SCOTT, John (1747-1819), of Kinton, Salop and Bromley, Kent.
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Family and Education
b. 24 Oct. 1747, 1st s. of Jonathan Scott of Shrewsbury, Salop by Mary, da. of Humphrey Sandford of the Isle of Rossal, Salop. m. (1) 22 June 1772, Elizabeth (d. 26 Oct. 1796), da. of Alexander Blackrie of Bromley, 2s. 2da.; (2) 1796, Mary da. of Samuel Hughes of Seskin, co. Tipperary, 1s. 1da.; (3) 15 Oct. 1812, Harriet Pye née Bennett, wid. of one Esten, s.p. suc. cos. Richard Hill Waring and took additional name of Waring 17 Nov. 1798.
Cadet, E.I. Co. (Bombay) 1766; transferred to Bengal army, ensign 1767, lt. 1769; adj. 1 Bengal Eur. regt. 1774, capt. 1778; a.d.c. to Warren Hastings, Sept. 1778; res. 1781.
Sheriff, Cheshire 1801-2.
Scott had entered Parliament in 1784 as agent to Warren Hastings and had undertaken to present his patron’s case to the House of Commons and the public. In 1790 he paid John Cator* £4,000 for what was supposed to be a ‘quiet seat’ for Stockbridge, but lamented afterwards: ‘Had he any idea of having so much trouble he would have come in for the borough of Looe, rather than have connected himself with Mr Cator, who he found was so very obnoxious to many people’.1 He had himself been reprimanded by the Speaker, 28 May 1790, for publishing an article in Hastings’s favour disrespectful of the House of Commons.
Scott remained Hastings’s spokesman in the Parliament of 1790, until he was ousted from his seat in 1793. On 14 Feb. 1791 he rose to protest against the renewal of the impeachment, and for the benefit of new Members outlined the case for Hastings and, as a corollary, emphasized the flourishing state of Bengal under his administration. Frustrated, he joined other Members of the ‘Bengal squad’ in voting against Pitt on the Oczakov question, 12 Apr. 1791, and again on 1 Mar. 1792. He was listed ‘doubtful’ on the Test Act repeal question in 1791, and even went so far as to join the Friends of the People. But apart from a few words in opposition to the abolition of the slave trade, 19 Apr. 1791, he spoke only on Hastings and India. On 24 May 1791, unsuccessfully moving for Indian information, he claimed that Cornwallis had broken treaties with two nawabs, while Hastings was charged with the breach of only one: it was a point he laboured thereafter. On 27 May he advocated a speedy termination of Hastings’s trial in view of the cost to the public. He opposed compensation for Joseph Fowke, an East India Company officer whose cause was espoused by Edmund Burke, Hastings’s chief accuser, who made a point of ignoring Scott, 7 June.2 On 9 Feb. 1792 he opposed Francis’s motion for investigation of Cornwallis’s campaigns in India while war continued there. On 7 Mar. he secured an account of the expenses of Hastings’s trial but, as he anticipated, was snubbed by Pitt when he moved a scrutiny of them, 5 Apr., and found no support. He denied that Cornwallis’s Indian campaigns were expensive, 15 Mar. 1792, and, 5 June, remarked upon Henry Dundas’s repeatedly bringing in Indian budgets which showed the prosperity of a province Hastings was supposed to have plundered. Hastings was the subject of his last speech before he was unseated, 11 Feb. 1793.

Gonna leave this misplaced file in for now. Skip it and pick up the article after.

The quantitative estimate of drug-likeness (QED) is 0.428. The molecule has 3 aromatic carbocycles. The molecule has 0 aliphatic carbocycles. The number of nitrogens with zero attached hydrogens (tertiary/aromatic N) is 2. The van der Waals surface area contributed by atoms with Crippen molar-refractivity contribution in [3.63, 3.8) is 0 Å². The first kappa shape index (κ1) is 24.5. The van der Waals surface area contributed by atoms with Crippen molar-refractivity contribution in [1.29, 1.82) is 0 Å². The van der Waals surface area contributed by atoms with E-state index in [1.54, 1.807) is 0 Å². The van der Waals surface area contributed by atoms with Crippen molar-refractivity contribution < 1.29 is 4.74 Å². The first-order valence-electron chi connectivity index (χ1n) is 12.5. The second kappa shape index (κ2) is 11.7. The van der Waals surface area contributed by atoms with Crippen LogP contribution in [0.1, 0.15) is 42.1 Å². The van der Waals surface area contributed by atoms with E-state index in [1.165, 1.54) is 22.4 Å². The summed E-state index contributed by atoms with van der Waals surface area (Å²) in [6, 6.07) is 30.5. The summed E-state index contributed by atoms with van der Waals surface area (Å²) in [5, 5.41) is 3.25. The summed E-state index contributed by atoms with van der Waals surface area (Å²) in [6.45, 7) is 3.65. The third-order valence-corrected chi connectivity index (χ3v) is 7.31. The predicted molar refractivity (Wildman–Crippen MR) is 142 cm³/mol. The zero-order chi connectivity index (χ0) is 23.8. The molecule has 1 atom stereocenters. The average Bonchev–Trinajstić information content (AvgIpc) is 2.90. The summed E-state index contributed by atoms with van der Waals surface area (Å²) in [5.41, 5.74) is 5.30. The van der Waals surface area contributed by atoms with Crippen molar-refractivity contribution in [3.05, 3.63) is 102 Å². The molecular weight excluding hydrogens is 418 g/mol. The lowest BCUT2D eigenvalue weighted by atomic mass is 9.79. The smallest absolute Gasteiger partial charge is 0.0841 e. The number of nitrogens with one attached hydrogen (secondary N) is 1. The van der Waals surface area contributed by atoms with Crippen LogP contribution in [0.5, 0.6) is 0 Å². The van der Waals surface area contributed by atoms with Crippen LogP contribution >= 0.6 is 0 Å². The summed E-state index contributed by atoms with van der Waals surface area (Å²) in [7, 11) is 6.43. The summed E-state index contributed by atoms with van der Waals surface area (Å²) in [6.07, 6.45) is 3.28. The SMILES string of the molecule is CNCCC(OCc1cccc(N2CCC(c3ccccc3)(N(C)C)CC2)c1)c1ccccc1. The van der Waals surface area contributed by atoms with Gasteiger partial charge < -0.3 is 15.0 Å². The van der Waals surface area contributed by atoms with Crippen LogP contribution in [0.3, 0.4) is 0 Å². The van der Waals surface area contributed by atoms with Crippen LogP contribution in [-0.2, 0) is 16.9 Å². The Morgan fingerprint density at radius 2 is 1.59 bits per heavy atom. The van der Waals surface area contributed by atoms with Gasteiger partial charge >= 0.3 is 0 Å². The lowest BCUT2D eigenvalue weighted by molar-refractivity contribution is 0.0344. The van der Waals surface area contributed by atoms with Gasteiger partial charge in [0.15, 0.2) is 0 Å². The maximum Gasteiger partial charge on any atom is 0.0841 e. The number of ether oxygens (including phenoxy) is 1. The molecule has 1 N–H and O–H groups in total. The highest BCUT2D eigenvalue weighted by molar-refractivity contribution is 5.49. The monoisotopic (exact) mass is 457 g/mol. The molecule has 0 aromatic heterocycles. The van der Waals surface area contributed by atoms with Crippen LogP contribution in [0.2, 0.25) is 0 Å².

When Hastings was finally acquitted in 1795 and the time came for a financial settlement, Scott gave the heads of his expenditure as: sums to authors, printers, newspapers, booksellers, India House clerks and the House of Commons (this last not enlarged upon, but presumably referring to clerical work undertaken by officials of the House). In addition there was the cost of his election for Stockbridge, of the subsequent petition and what he described as his own extra expenses. By these he meant the cost of supporting himself in London since Hastings’s return from India in 1785, which he reckoned at £1,400 a year. Altogether his bill came to £21,840, of which Hastings had already paid £4,700. The remainder Scott had either met out of his own resources or with money borrowed on his personal credit. When this had been repaid him, Scott calculated that his own fortune would be restored to the £19,540 with which he had returned from India. Though Hastings was evidently taken aback by the size of Scott’s bill, he seems to have paid it in full.
Scott’s expectations did not end there. After Hastings’s acquittal and his acceptance of a handsome grant from the East India Company, he took the view that as he had been prepared to share Hastings’s ruin so also he might expect to profit from his vindication. The reasonableness of this claim was reinforced, he felt, by the fact that Mrs Hastings’s fortune was much larger than was generally believed, larger even than Hastings himself had given Pitt and Dundas to understand. Scott was in a good position to know this, for he had been entrusted by Mrs Hastings with £12,000 of her own fortune and was aware that an even larger sum was held by another trustee. Would it not, he now suggested, save trouble and embarrassment all round if he were simply to retain this £12,000 as his own remuneration? The correspondence does not indicate whether this suggestion was accepted by Hastings, but it may be inferred from the continuing cordiality of their relationship that the final settlement was not unsatisfactory to Scott.3
With the conclusion of the trial the need of a seat in Parliament for Scott disappeared and he was not interested in remaining in the House on his own account, though he was thought to be a candidate for Stafford in 1795. He maintained an interest in Indian affairs and published occasional pamphlets, notably on the question of sending missionaries to India which was eagerly canvassed by the evangelicals in 1812-13 and which Scott strongly opposed. He died 5 May 1819.